It may be ironic that Ramsay, who has never won a real battle and has very little knowledge about strategy, proves to be correct: as things turn to be, Roose's devious plan gets the Boltons into a very inconvenient position, although the battle has not been decided yet (not even begun). Had the Boltons marched against Stannis immediately and openly as Ramsay suggested, there is no guarantee they would have won, but their position would have been much better.
Jon receives a letter from the Boltons about the wedding. He suppresses his personal feelings, reminding himself that Arya is no longer his sister, and that he must set an example to his subordinates (although his inner monologue expresses a desire to kill Ramsay Bolton). Melisandre approaches Jon and offers to save Arya. She reveals to Jon that Mance Rayder is alive, secretly rescued from his fate by her magic that switched Mance's appearance with that of Rattleshirt, who died in his place. Jon agrees to send Mance to Winterfell with six spearwives to abduct Arya and bring her back to the Wall.
The march to Winterfell
Stannis sends Jon a message that the army marches to Winterfell, which is about three hundred miles away, intending to destroy the Boltons and save "Arya". The soldiers expect to reach Winterfell within fifteen days; some of them believe it is preferable to winter at Deepwood Motte, while others claim that Robert would have done it in ten days. Stannis announces "We all know what my brother would do. Robert would gallop up to the gates of Winterfell alone, break them with his warhammer, and ride through the rubble to slay Roose Bolton with his left hand and the bastard with his right. I am not Robert. But we will march, and we will free Winterfell... or die in the attempt." From that point, the march is narrated from the POV of captive Asha, whom Stannis took alongside his army.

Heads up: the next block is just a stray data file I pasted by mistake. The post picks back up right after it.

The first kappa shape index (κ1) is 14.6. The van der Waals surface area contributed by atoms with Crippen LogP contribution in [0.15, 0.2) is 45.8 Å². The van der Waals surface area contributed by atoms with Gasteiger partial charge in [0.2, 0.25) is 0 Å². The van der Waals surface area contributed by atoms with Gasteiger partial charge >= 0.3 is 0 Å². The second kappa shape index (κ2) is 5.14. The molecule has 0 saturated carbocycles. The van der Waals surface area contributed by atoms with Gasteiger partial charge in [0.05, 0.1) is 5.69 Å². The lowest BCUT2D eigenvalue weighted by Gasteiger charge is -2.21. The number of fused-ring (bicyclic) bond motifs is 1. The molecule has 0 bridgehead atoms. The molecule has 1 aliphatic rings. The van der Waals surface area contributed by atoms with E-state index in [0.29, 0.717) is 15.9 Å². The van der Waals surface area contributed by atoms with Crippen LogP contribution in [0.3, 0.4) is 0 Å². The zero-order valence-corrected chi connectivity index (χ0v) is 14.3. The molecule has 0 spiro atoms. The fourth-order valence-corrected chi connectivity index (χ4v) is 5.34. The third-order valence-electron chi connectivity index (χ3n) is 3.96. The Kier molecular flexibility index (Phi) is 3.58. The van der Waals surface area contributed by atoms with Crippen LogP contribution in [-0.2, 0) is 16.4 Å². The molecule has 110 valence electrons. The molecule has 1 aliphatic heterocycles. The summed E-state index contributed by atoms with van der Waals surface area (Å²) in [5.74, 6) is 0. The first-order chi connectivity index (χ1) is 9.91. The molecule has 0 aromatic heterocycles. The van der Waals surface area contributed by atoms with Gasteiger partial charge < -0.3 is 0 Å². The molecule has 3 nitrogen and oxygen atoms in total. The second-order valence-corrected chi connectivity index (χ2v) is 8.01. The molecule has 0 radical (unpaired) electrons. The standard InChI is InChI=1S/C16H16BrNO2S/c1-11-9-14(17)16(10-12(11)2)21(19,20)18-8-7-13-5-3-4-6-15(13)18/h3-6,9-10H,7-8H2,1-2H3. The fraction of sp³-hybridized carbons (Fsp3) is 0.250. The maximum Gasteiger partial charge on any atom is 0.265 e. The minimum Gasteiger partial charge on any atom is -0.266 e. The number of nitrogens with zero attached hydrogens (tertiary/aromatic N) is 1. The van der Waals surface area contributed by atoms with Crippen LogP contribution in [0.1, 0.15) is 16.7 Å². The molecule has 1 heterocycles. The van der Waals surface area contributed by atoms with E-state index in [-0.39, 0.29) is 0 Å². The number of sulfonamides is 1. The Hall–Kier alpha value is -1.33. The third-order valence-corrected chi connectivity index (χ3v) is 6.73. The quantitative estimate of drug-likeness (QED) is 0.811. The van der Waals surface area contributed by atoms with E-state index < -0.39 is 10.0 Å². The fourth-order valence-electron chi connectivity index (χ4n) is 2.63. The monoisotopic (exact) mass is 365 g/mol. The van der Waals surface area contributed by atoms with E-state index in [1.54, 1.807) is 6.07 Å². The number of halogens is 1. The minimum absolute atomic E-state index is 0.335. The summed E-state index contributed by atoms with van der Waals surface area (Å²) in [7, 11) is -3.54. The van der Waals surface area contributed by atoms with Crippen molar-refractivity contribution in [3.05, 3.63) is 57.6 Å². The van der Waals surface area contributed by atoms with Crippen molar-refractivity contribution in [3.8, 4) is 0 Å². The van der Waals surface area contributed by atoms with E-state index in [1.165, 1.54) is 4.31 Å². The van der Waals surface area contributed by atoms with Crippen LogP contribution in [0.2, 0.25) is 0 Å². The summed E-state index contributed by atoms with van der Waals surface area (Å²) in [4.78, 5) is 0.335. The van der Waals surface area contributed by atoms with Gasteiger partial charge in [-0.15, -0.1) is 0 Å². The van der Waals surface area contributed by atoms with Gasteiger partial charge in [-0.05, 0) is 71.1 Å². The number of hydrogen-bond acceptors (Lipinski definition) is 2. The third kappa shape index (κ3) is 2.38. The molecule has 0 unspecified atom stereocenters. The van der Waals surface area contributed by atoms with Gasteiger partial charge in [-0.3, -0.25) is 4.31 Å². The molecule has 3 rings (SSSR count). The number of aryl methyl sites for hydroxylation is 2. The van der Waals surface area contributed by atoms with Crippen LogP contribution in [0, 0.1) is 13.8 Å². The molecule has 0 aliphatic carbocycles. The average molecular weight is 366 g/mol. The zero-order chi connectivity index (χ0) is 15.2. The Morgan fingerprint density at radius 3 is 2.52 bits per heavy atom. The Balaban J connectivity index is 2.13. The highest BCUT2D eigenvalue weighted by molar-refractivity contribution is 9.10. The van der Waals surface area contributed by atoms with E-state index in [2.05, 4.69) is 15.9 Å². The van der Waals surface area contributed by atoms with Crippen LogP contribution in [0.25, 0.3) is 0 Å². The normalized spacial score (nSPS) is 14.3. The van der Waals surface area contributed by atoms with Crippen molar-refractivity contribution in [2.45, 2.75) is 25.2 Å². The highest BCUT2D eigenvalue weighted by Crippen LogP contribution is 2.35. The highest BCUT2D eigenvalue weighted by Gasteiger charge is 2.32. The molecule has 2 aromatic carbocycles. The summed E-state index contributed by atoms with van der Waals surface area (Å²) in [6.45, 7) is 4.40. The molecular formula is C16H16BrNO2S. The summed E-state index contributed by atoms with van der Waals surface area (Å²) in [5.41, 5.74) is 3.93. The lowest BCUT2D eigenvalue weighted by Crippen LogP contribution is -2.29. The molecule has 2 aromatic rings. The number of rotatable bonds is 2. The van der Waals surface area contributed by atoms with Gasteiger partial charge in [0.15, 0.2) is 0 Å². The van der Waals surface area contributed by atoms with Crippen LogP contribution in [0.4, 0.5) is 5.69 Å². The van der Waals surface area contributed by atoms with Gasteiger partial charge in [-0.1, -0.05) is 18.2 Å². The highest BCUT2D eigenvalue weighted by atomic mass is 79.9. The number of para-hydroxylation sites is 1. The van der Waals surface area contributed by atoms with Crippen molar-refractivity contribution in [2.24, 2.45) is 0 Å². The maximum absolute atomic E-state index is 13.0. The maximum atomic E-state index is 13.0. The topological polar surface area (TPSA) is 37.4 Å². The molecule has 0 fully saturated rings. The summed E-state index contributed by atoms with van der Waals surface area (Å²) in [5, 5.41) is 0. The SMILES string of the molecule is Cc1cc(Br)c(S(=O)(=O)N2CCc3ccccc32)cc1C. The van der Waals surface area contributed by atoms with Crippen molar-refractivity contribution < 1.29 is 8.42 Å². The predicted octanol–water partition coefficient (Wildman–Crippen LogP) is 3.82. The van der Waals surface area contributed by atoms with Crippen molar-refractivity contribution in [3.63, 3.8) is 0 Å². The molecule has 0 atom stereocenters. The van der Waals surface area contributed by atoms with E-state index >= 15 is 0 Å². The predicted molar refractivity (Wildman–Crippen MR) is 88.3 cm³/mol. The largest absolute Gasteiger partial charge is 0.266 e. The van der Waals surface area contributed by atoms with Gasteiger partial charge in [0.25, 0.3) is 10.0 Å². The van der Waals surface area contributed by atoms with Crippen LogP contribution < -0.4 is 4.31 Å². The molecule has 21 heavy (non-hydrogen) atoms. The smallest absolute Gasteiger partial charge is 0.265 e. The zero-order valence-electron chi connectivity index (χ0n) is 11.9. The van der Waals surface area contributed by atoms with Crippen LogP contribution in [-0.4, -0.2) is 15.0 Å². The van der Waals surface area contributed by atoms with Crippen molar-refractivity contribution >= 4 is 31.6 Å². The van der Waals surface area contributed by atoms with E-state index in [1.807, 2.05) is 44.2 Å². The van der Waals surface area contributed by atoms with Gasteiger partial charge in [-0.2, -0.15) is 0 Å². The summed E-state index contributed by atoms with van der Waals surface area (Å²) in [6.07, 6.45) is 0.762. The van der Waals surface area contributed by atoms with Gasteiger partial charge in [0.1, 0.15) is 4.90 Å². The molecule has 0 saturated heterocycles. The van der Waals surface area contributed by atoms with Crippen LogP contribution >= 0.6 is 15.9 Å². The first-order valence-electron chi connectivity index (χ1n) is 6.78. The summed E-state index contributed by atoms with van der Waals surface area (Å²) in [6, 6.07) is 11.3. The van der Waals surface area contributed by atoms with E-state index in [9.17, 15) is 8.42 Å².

One of the knights, Ser Justin Massey, tells Asha that the Boltons are not as formidable as they appear: Roose Bolton is feared but little loved; he has no real friends except the Freys; all the lords who are invited to Ramsay's wedding have lost kinsmen at the Red Wedding, and the North remembers; all Stannis has to do is to make the Boltons bleed, then the northmen will abandon them and join Stannis. Asha muses that this will happen only if Stannis gains the upper hand over the Boltons, because only a fool deserts the winning side.
The Boltons come to Winterfell with many guests of Houses Frey, Ryswell, Dustin, Slate, Locke, Cerwyn, Hornwood, Flint, and Stout (whose loyalty, except the Freys, is uncertain), as well as the nominal support of House Manderly (who actually supports Stannis, and wishes to avenge his son's death at the Red Wedding), and the other half of Umber forces. They are about 8,000 soldiers. Mance, introducing himself as Abel the Bard (Perhaps the name Abel is an anagram of Bael, a historical King-Beyond-the-Wall), is allowed to attend the wedding with the six women.
During the wedding feast, Roose announces that Stannis and his knights have left Deepwood Motte, with the clans of the northern hills; Mors Umber and the Karstarks will join them on the way; if the weather holds, they can reach Winterfell in a fortnight. Ser Hosteen Frey suggests to ride forth to meet them, before they combine their strength, and other lords shout out their counsel. Roose dismisses those by telling the lords to enjoy the food, without revealing his reasons. Theon knows why Roose does not march his forces out of Winterfell against Stannis: because Arnolf Karstark awaits only a sign from him before he turns his cloak.